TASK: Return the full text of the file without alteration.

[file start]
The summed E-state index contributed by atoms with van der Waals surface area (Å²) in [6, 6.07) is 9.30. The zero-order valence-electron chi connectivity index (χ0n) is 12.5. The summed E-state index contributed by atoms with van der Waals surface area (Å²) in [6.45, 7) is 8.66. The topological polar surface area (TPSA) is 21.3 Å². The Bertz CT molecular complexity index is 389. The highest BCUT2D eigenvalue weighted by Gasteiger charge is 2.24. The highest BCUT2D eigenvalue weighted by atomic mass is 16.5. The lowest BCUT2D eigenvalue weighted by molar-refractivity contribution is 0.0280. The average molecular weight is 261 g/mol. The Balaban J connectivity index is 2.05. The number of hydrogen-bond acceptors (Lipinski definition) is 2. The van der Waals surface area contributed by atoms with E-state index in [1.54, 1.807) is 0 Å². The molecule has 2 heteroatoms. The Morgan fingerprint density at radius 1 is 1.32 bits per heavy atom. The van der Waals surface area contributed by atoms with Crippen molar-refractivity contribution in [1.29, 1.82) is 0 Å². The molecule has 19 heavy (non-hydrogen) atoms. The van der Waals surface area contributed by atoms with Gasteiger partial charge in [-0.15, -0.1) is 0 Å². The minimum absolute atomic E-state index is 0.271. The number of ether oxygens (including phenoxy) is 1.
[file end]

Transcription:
The summed E-state index contributed by atoms with van der Waals surface area (Å²) in [6, 6.07) is 9.30. The zero-order valence-electron chi connectivity index (χ0n) is 12.5. The summed E-state index contributed by atoms with van der Waals surface area (Å²) in [6.45, 7) is 8.66. The topological polar surface area (TPSA) is 21.3 Å². The Bertz CT molecular complexity index is 389. The highest BCUT2D eigenvalue weighted by Gasteiger charge is 2.24. The highest BCUT2D eigenvalue weighted by atomic mass is 16.5. The lowest BCUT2D eigenvalue weighted by molar-refractivity contribution is 0.0280. The average molecular weight is 261 g/mol. The Balaban J connectivity index is 2.05. The number of hydrogen-bond acceptors (Lipinski definition) is 2. The van der Waals surface area contributed by atoms with E-state index in [1.54, 1.807) is 0 Å². The molecule has 2 heteroatoms. The Morgan fingerprint density at radius 1 is 1.32 bits per heavy atom. The van der Waals surface area contributed by atoms with Crippen molar-refractivity contribution in [1.29, 1.82) is 0 Å². The molecule has 19 heavy (non-hydrogen) atoms. The van der Waals surface area contributed by atoms with Gasteiger partial charge in [-0.15, -0.1) is 0 Å². The minimum absolute atomic E-state index is 0.271. The number of ether oxygens (including phenoxy) is 1.